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CRIME

How Germany’s next government is planning to legalise cannabis

After weeks of speculation, the parties in talks to form a new government have agreed on plans to legalise recreational weed, reports in the German media have revealed. Here's how they want to go about it.

Woman smoking cannabis
A demonstrator smokes a joint at a 'legalise weed' parade in Berlin. Photo: picture alliance/dpa | Annette Riedl

What’s happening?

Since October, the three ‘traffic light’ parties – so called after the party colours of the Social Democrats, Greens and FDP – have been hard at work thrashing out the details of a possible future government in Germany.

According to reports in Spiegel, they’ve now managed to agree on one crucial question: the legalisation of cannabis. 

It was no secret that all three of the parties were in favour of ‘freeing the weed’ ahead of the election. In fact, each of them had envisioned doing so in one form or another in their pre-election manifestos.

Nevertheless, there were clearly different visions on the table on how to do so, with the FDP’s Christian Lindner suggesting in October that prescriptions might be needed to obtain cannabis over the counter at pharmacies.

READ ALSO: Germany should make cannabis available at pharmacies not ‘coffee shops’, says FDP boss

In recent days, however, the coalition’s working group on health and social care has confirmed that the parties have managed to agree on a model for legalisation. The results of the negotiations were detailed in a report obtained by the Funke Media Group.

Are we talking about medical or recreational cannabis?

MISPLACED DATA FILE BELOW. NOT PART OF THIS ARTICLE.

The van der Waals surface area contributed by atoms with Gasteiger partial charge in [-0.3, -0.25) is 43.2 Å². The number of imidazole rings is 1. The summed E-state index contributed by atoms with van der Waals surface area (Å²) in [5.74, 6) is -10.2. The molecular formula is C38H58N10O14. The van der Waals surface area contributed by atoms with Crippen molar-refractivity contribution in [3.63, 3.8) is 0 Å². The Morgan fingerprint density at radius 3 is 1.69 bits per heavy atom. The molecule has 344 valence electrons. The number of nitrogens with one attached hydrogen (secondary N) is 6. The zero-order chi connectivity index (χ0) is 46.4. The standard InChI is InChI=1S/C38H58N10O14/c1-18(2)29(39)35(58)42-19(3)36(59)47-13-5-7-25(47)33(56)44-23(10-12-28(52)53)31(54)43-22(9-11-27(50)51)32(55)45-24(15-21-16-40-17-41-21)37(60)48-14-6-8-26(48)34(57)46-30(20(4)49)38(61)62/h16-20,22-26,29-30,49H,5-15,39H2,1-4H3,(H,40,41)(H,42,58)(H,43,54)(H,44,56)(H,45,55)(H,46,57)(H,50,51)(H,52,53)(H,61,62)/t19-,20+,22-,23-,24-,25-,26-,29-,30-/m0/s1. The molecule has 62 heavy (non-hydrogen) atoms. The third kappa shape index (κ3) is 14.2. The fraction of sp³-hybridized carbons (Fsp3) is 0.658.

In this case, the parties are keen on legalising the recreational use of cannabis, which means using it to get high rather than for any medical benefits such as pain relief.

Medical cannabis has been legal in Germany since 2017, but recreational weed smokers have generally had to resort to purchasing it illegally on the black market or smuggling it across the border from the neighbouring Netherlands. 

Will Germany get its own Netherlands-style coffee shops?

Though nothing has been finalised yet, the latest media reports suggest that this is the type of model that Germany is looking to introduce.

“We are introducing the controlled distribution of cannabis to adults for consumption purposes in licensed shops,” the parties wrote in the negotiation paper seen by the Funke Media Group.

That means that cannabis users can purchase weed in specially licensed premises without needing a medical prescription of any kind. 

Amsterdam's red light district
Red Light Bar Coffee Shop in Amsterdam’s Red Light District. Germany looks set to introduce licensed shops to sell weed in a controlled environment – much like in the Netherlands. Photo: picture alliance/dpa | Oliver Berg

Opting for a licensed-shop model will allow the government to check the quality and contents of the products being sold – a process known as “drug-checking” – and also introduce measures to combat addiction and prevent underage drug use. 

At the same time, the parties want to tighten up regulations on marketing and sponsoring for alcohol, nicotine and cannabis.

“We always measure regulations against new scientific findings and align health protection measures with them,” the committee states in its report.